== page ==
From Bishop Conley's review of The Hope of the Family: A Dialogue with Cardinal Gerhard Müller, newly published by Ignatius Press:
The Church soon begins the synod on the family, an Oct. 5-19 meeting at the Vatican of bishops from across the world who are discussing the meaning of family life in the contemporary world.
Accommodation to secular culture has been the dominant media theme surrounding the meeting. Will the Church change her teaching, her pastoral practice, her disciplines or processes? Will the Church endorse new ideas about family life? Or will she oppose the “progressive” march of Western culture?
Many of these questions are unreasonable — silly, really.
The purpose of the synod is not to change the Church’s teachings. The purpose is to understand family life more clearly, to support it more faithfully and to present it more robustly, more persuasively and more enthusiastically. The purpose of the synod is to witness to the rich beauty of Christian family life.
As a blueprint for this witness, the Church needs to look no further than Cardinal Gerhard Müller’s book The Hope of the Family. Cardinal Müller is the prefect of the Congregation for the Doctrine of the Faith — an expert and authority on the doctrinal teachings of the faith. He is also a pastor — for 10 years, he served as bishop of Regensburg, a beautiful Bavarian diocese that is a repository of Catholic life and culture.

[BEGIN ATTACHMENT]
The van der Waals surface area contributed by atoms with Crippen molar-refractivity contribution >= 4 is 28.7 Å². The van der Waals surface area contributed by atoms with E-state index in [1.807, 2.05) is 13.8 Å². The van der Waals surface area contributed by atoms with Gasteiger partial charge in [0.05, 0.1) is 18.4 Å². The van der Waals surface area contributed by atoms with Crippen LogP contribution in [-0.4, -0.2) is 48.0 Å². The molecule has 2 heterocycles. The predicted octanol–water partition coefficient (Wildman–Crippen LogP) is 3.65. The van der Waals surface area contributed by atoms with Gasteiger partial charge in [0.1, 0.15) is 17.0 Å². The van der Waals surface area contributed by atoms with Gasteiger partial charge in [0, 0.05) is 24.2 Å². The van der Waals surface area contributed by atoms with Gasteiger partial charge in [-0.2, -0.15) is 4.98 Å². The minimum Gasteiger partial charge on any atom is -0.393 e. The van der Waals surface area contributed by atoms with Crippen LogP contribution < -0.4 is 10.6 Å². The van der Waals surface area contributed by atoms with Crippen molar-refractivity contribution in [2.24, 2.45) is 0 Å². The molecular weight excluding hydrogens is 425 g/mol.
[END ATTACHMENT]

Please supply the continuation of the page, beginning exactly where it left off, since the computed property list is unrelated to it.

In Hope of the Family, Cardinal Müller draws from his experience and insight to point to the needs of contemporary families, their role in the life of the Church and the beauty and richness they can offer to the world.
The book is written as an interview, in a style similar to Pope Benedict XVI’s famous Ratzinger Report. And it might be seen as a complement to that book — like the Ratzinger Report, Hope of the Family provides the honest and insightful evaluations of a thoughtful disciple of Jesus Christ.
As a matter of timing, the book is important. Published in anticipation of the synod, Hope of the Family offers a valuable resource for parents, pastors and for the bishops at the synod.
In substance, the book addresses several major topics. On the matter of doctrine, Cardinal Müller defends the unchanging teaching of the Church in a way that is palatable and persuasive. The faith, he says, cannot be “transformed into a new, politically correct civil religion, reduced to a few goals that are tolerated by the rest of society.”
Read the entire review on the National Catholic Register website.